Letters of recommendation
I am often asked to write letters of recommendation, and I take pride in writing them well. Here are some things you can do to help me write a strong letter for you.
Online or paper?
Some programs (especially graduate schools) will accept online recommendations on a secure web site. If this is possible, I would much prefer to submit letters online.
I appreciate having at least three weeks advance notice before the deadline, especially if I have not written a letter for you before. (If you need additional letters, I can usually send these out with much less advance notice.) However, you should feel free to ask me even if the deadline is less than three weeks away.
What you should provide for me
(1) Logistical information
a. Due dates
b. Stamped addressed envelopes
c. If possible, the names and titles (Dr., Ms., President...) of the recipients (not necessary for grad school letters)
(2) Information about the programs
a. For internships, fellowships, REUs, jobs, etc.: A brief description or link to the web page describing the programs that you are applying to
b. For graduate and professional programs, I do not need specific information on each program. However, if you are applying to work with a particular person (e.g., a professor in grad school), a link to that person's web page is helpful.
(3) Information about you
a. Your resume or c.v.
b. A copy of your application form and essay. A draft essay is fine.
c. Any "talking points" or special skills that you'd like me to mention in the letter -- e.g., specific coursework, extracurricular experience, internships, computer skills, etc.
d. A list of the other people writing letters for you
e. A transcript (an unofficial copy is fine). However, if you are a current Swat student, or if you are a Swat alum and your grade information is online in the registrar's system, then you don't need to provide a transcript; I can access it myself online.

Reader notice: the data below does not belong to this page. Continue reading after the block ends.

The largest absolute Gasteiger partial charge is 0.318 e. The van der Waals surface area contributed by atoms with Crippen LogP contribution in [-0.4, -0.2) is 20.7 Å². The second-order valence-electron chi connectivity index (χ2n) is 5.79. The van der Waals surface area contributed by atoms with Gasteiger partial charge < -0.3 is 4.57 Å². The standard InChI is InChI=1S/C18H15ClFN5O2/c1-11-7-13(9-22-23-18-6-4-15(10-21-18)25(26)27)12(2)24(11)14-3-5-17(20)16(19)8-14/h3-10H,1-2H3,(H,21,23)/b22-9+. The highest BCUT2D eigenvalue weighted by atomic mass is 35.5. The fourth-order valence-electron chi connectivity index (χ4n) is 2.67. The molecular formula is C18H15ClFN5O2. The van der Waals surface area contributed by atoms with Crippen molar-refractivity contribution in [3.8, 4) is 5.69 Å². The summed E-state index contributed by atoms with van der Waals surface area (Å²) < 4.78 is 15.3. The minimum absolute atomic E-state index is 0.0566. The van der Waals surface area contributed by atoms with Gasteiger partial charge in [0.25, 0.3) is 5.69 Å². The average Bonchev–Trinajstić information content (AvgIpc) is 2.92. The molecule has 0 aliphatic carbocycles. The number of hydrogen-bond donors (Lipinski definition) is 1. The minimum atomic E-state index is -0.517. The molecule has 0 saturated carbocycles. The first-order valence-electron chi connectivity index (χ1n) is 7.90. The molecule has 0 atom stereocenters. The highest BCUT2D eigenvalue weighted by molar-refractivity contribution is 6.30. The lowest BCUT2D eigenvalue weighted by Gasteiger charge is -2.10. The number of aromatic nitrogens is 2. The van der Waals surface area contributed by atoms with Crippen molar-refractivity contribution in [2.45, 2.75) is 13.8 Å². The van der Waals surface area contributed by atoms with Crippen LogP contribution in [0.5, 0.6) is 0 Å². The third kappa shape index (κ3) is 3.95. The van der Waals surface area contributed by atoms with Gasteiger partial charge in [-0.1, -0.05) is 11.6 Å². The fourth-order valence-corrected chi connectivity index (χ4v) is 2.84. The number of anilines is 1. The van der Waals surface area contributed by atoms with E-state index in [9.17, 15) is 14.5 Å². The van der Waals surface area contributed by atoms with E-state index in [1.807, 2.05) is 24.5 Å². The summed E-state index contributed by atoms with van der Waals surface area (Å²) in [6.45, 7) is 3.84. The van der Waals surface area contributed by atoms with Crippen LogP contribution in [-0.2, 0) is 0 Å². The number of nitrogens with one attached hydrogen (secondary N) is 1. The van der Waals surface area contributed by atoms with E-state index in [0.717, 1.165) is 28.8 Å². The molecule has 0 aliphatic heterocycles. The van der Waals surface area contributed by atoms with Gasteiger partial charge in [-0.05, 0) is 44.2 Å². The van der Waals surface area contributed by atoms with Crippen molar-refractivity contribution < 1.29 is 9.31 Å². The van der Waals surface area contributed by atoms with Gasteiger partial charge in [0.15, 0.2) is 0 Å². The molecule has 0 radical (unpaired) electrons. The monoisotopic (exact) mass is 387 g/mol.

Why do I ask for this information?
All of these items help me write a stronger letter for you and to tailor it to the particular program, because they let me see what qualities the programs are looking for.
For instance, if a program says it values "strong quantitative and analytical skills", I can mention that in the letter.
Your resume or application essay often give me additional items I can highlight.
And knowing who else is writing you a letter lets me know what I should emphasize and helps me make sure I cover things that might otherwise get left out.
Waiving your rights
Some forms ask you whether you want to waive your rights to see the letter. You should always waive your rights; readers will give your letters less weight if you do not do so. (I can attest to this from first-hand knowledge, as I have served on graduate admissions committees.)
I will let you know, usually by email, when I have sent out your letters. If you haven't heard from me by a week before the deadline, feel free to send me an email to remind me. In fact, I'll write the email for you -- just copy and paste the following and send it to me:
This is just a reminder that my letter of recommendation is due next week. Please let me know when you've sent it in. Thanks.
As a general policy, I prefer to send letters directly to the institution. If your institution asks for letters to be sent by the applicant, please ask them if they can receive a letter directly from me.
Finally, I'd appreciate hearing news of the outcome of your applications.
I hope these steps will help me write the strongest possible letter for you. Thanks!
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